Front-end Style Guides

Learn how to create comprehensive style guides for the web, whether you’re starting from scratch or assembling one for an existing site.

Style guides, once the exclusive domain of print designers, are now finding their way onto the web. In this pocket guide, you'll learn about the style guides that have been created specifically for websites, and how to make your own.

Designers and developers have taken different approaches to putting together their own web-based style guides. This book highlights the various techniques and the projects that have used them. It's packed with practical tips, whether you're starting from scratch or assembling one for an existing site.

This book is for people who build stuff for the web and want to make their own style guides. It's full of techniques, practical advice and examples for both coders and non-coders.


  1. What style guides are for

    An introduction to why style guides exist, the different types out there, and where they're useful.

  2. The web style guide spectrum

    There’s more than one way to build a style guide. Some designers and developers have varied their approaches depending on their own skills and project requirements.

  3. Style guide ingredients

    Now you've whet your appetite exploring some techniques, you're ready to get cooking. Follow the step-by-step instructions to bake your own style guide.

  4. Benefits

    Find out about the positive side effects of building a style guide, and pre-empt some of the challenges you may face.

  5. Examples and tools

    This final section will introduce you to some existing examples to help inspire you, and a range of tools to help you get started.

Buy for £2+ VAT

Download includes .epub, .mobi and .pdf files.

  • ISBN: 978-1-907828-50-8
  • 69 pages, 5 chapters.


This book is great for web designers who work closely with developers. It will give you a good idea on what elements need to be designed, even if you aren’t writing the code. And, if you want to dip your toe into writing CSS, I think creating a style guide is a perfect, and practical place to start.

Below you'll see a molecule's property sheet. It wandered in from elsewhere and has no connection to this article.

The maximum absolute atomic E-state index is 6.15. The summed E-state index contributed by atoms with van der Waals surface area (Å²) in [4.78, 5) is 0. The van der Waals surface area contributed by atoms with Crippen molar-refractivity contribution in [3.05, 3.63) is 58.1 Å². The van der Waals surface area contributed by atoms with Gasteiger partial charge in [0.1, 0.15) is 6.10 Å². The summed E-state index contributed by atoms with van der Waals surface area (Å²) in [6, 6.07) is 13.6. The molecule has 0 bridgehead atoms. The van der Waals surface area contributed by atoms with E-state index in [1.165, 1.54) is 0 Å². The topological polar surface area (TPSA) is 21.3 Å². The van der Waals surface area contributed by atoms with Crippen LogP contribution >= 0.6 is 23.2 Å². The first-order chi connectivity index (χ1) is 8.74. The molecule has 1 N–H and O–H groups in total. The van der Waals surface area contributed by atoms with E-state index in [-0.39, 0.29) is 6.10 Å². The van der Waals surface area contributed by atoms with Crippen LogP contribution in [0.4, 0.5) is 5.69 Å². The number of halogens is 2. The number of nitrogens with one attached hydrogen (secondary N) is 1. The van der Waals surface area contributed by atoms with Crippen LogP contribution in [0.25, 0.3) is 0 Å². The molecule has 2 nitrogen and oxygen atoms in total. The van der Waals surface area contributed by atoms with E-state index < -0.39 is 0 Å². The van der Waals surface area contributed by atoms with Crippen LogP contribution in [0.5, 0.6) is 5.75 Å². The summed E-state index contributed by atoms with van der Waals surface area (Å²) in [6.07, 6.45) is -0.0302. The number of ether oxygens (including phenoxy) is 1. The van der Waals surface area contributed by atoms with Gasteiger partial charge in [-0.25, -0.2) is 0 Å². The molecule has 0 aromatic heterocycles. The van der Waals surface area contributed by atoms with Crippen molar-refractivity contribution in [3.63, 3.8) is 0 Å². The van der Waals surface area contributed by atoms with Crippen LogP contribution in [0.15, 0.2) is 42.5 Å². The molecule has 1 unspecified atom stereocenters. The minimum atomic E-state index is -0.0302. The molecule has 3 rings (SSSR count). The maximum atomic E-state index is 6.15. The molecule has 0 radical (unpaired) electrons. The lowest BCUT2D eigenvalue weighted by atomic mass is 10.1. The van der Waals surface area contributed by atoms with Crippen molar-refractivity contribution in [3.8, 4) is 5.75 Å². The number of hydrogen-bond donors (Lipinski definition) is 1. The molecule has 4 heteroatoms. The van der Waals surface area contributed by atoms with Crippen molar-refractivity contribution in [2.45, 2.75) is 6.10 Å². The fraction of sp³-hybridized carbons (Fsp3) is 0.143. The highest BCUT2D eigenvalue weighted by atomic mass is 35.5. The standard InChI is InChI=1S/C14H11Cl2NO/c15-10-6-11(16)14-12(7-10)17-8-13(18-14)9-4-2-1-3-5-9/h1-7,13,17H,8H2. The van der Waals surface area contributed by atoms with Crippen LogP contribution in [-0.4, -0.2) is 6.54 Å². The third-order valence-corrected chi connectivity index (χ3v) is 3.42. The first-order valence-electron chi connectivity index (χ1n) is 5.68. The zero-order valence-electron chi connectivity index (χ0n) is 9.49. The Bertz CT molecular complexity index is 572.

Benjy Stanton, via Readmill

Really good read. There are some great links to resources on how to get started with your own style guide. I will be coming back to this title many times for reference and inspiration.

Ryan Johnston, via Readmill

Establishing a style guide / pattern portfolio can induce some up-front pain but can potentially save you so much more pain, time and money in the long term. This eBook quickly got me on the right path. Helpful and informative, but also a joy to read. Highly recommended.

Mike Barbarelli, via Amazon

I just recently began researching style guide frameworks and practices. This book couldn't have come out at a better time for me. It reinforced a lot of what I've learned and gave me a lot more to think about. I'll definitely be using some of what I learned here as I build out a boilerplate style guide for my projects. Great pocket guide.

Jason Polete, via Readmill

Ideal for someone having a first try at this sort of thing and the detail the author goes into about the different types of style guide that you can create quite helped me redefine mine.

I also enjoyed the vast amount of amazing resources Anna offers links to - all of which I had to leave the book for a good while and pore over, before heading back to the book of course!

Daniel Furze, via Readmill

As a seasoned designer with lots of experience working with—and writing—more traditional brand guidelines for print and web this all made great sense and will be a great reference to have. I wasn't previously familiar with "Front-end Style Guides" in the sense live-code "living" documents.

Can absolutely see this as a must-have primer on the topic for the fresh-out-of-school designers out there.

Matthew Wetzler, via Readmill